Curbing Litterbox Problems

Medical problems or changes in your household may cause changes in your cat's litterbox behavior.

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Housesoiling is a common behavior that can be extremely frustrating for pet owners. Many things can lead to this situation introducing new pets or people (especially babies), changes in daily routine, inadequate litterbox hygiene and changes in litter type or box location. Breeding status or season, urinary tract infections and other medical problems particularly those that cause bladder irritation or excessive urine production can also contribute.

Some cats will change behaviors based on subtle changes in routine, degree of owner interaction or the owner's emotional state. Cats are sensitive creatures and may respond to things in the household that people would never notice. But medical problems may be the cause, so new elimination problems should be pursued initially with a veterinary checkup and urinalysis. In certain situations, your doctor may also recommend a blood panel and fecal exam. These are essential steps when drugs may be used to treat the problem at hand, as drugs may exacerbate or mask an underlying disease. Altering, especially male cats, may be vital in curbing spraying or inappropriate urination.

Cleaning carpets is an important step in controlling inappropriate elimination behavior, but replacing carpet early on generally is not recommended. Fix the problem first if possible, then purchase new carpet and padding, with thorough under-the-carpet decontamination.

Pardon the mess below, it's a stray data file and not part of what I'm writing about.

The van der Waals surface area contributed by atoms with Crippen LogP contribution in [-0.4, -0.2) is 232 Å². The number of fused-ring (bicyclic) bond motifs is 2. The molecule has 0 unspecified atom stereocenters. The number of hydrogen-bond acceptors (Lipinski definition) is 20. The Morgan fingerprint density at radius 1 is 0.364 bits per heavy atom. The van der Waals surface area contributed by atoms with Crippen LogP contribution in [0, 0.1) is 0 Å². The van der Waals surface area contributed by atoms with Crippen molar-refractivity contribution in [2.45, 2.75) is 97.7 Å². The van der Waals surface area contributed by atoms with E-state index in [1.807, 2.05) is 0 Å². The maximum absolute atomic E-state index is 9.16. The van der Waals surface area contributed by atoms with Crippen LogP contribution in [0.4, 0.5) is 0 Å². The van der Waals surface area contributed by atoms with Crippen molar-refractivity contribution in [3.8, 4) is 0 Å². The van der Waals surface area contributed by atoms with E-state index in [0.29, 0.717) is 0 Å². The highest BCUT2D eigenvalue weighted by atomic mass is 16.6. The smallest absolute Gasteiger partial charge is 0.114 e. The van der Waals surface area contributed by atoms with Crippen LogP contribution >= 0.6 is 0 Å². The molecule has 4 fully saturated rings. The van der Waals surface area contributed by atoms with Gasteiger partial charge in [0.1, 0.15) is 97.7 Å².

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Curbing Litterbox Problems

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CatChannel Editor    Irvine, CA

5/28/2013 7:31:58 AM

B -- Try getting more litterboxes before getting rid of your cats. The rule is to have one box per cat plus an extra, but in your situation even getting one more would be an improvement.

Bring your cats to the vet to see if there are medical problems, too. Some discomfort caused by medical issues could make cats avoid jumping and squatting in the litterbox.

Please try these tactics before giving up your cats.

B    Akron, OH

5/27/2013 8:31:43 PM

I have three cats who have lived with each other for over three years. Even when their litterbox is clean, one of them (I have no idea which one) will poop outside of the litterbox on a rug runner I have in front of their litterbox. I have no idea what is causing this, which one is doing it. I spray the run with Nature's Miracle and it still happens. I'm at the breaking point with this, and am seriously contemplating finding homes for all of them because i just can't take it anymore - I can't have my home destroyed with the smell. Help!

Janet    Bethlehem, PA

2/1/2013 6:59:48 PM

good article, thank you

CatChannel Editor    Irvine, CA

12/19/2012 9:32:40 AM

Jenny -- See if any of these situations might actually be causing litterbox avoidance: LINK

If you think that changes in the house are causing the problem, consider sequestering your cat away from the chaos until your house is settled in a sanctuary room. Good luck!

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